Profile of Judy
This is an excerpt from a 15 page profile.
The day Judy had an interview to gain admittance to the horticultural program at the Botanical Garden, she wore a raccoon coat. At twenty-two she had minimal gardening experience, but she thought that gardening was “cool” and “great,” and she went into the competitive interview with confidence. The interviewer took one glance at Judy—who, besides wearing that raccoon coat, was decked out in a “hippie era” black dress with orange flowers—and said that he hoped she didn't think horticulture was “lollygagging around the field, playing with daisies.” “Oh shit,” Judy recalls thinking. “That's exactly what I think it is.” The man told her that she would be required to push heavy wheelbarrows, that she would get dirty, and that sometimes she would be caught in the rain. In spite of her sartorial choices, these challenges appealed to Judy. Her acceptance into the program marked the beginning of her thirty-three year involvement in the landscape-design industry.
Judy is a slim woman in her late fifties who grew up in a time when little girls still wore white gloves to the doctor's office. Today she wears dark-wash jeans, hiking boots, a sage sweater, and a Lonsdale London navy blue jacket. Her dark brown hair is in a messy bun with a pencil stuck through the middle. A Band-aid hugs the ski jump area between her thumb and forefinger. “Spring blisters,” Judy says with a practiced acceptance, referring to her leaf-raking wound. She operates her landscape design business on the road, and relies on her cracked LG cellphone to keep her connected to her four employees and nearly forty clients. When I climb into her Subaru, she is attempting to call her employees to tell them that she forgot her phone charger and that her phone is about to die, but she will be on site soon. As we merge onto the highway, we see that it is cluttered with landscape trucks. Judy notices the flatbeds and mentions that she went truck shopping yesterday, but is “useless” when it comes to buying transportation. This is ironic, considering her parents were automobile dealers in Washington D.C. for most of her life. She tested a huge bright cherry red truck, but felt that it was too big because when she stood in the bed of the truck, she swore nobody could see her. As we head east toward Mamaroneck, New York, I see at least five more landscape truck beds full of leaves and twigs. Once we enter the suburbs, I notice that most of the houses have landscape crews tending to the lawns and shrubs. These workers are preparing for the ensuing spring.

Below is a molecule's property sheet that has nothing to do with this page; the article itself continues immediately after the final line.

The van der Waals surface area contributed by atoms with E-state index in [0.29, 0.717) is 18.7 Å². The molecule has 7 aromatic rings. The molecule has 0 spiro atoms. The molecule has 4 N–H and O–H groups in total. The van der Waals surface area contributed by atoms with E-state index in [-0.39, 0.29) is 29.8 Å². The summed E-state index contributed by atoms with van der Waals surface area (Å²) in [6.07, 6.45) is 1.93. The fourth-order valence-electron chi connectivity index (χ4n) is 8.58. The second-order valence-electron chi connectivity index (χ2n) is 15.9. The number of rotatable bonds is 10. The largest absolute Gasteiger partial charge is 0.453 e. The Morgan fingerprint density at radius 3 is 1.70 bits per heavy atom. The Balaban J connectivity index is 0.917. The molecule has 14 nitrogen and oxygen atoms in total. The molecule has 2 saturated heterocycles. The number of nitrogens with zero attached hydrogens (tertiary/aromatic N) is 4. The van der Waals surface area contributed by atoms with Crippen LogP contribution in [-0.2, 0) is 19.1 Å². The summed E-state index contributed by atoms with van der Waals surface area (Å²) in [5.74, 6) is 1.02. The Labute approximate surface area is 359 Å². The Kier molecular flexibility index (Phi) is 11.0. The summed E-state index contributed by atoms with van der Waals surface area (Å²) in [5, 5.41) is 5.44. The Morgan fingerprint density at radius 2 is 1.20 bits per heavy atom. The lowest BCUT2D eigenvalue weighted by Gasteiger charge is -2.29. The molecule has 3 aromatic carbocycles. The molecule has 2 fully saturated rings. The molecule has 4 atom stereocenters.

“I guess the spring hits me with apprehension,” Judy admits. For most people, early April is a time of hope and relief, as winter is left behind and spring becomes more tangible. Not so for Judy. For her, this is the most stressful time of year. When we begin discussing her upcoming season of landscape designing, her shoulders fall and she lets out a quiet sigh. This was not the reaction I expected. I wondered how anyone could grow tired of planting peonies and training baby trees. Judy has run her landscape design business for thirty-three years, and at this point in her life, as she approaches sixty, she is worn out. “You go through funny stages in your life,” she says.
A few years ago, she decided she was finished with her landscaping business. She was ready to walk away. Yet she couldn't leave, partially because she had lost some of her just-graduated-from college invincible qualities and wasn't prepared to re-invent herself. “I don't have the energy,” she says flatly. It is now 2014, and Judy still manages her small yet popular and successful business. She tells me that she is prepared to stick it out for now. I sense that Judy is a like a perennial plant—that she will continue to come back each year stronger, determined to continue spreading beauty and happiness around her.
When Judy designs landscapes, she must calculate a plan for each season. Her goal is to create a landscape that will look good all year. This involves planting bulbs that will bloom in spring, flowering evergreens, and perennials that will flourish in the summer. She prefers trees to flowers—particularly the white oak. She loves its stature: “They are just enormous and grand and strong and live for a very long time.” She loves the fall color of tupelo (tupelo is a cone-shaped tree that produces vibrant red leaves). And she describes peonies as luscious.
Planning a landscape is different from interior design. Everyone knows what a sofa looks like; it may have a different shape or color, but it is a basic object that is recognizable. “When you are doing landscapes, people sometimes don't have the vocabulary at all, they don't even know what they want,” Judy explains. “So it's really trying to interpret what somebody else wants when they come home and drive down the driveway and look out and say, 'This looks great.’” It's a collaborative effort.
Judy explains that a well-designed landscape will reflect the style of the house. For instance, a Japanese garden will not look appropriate with a Tudor house. If a customer wants Asian influences, the designer must consider the location and integrate that with the English-style houses: “You do have to marry the house to the ground plan.” In Judy’s view, the area in front of the house must be a “little black dress” —something that looks great three hundred and sixty five days a year in all seasons and occasions. You can put it on for a funeral, parties, lunches, and even for job interviews.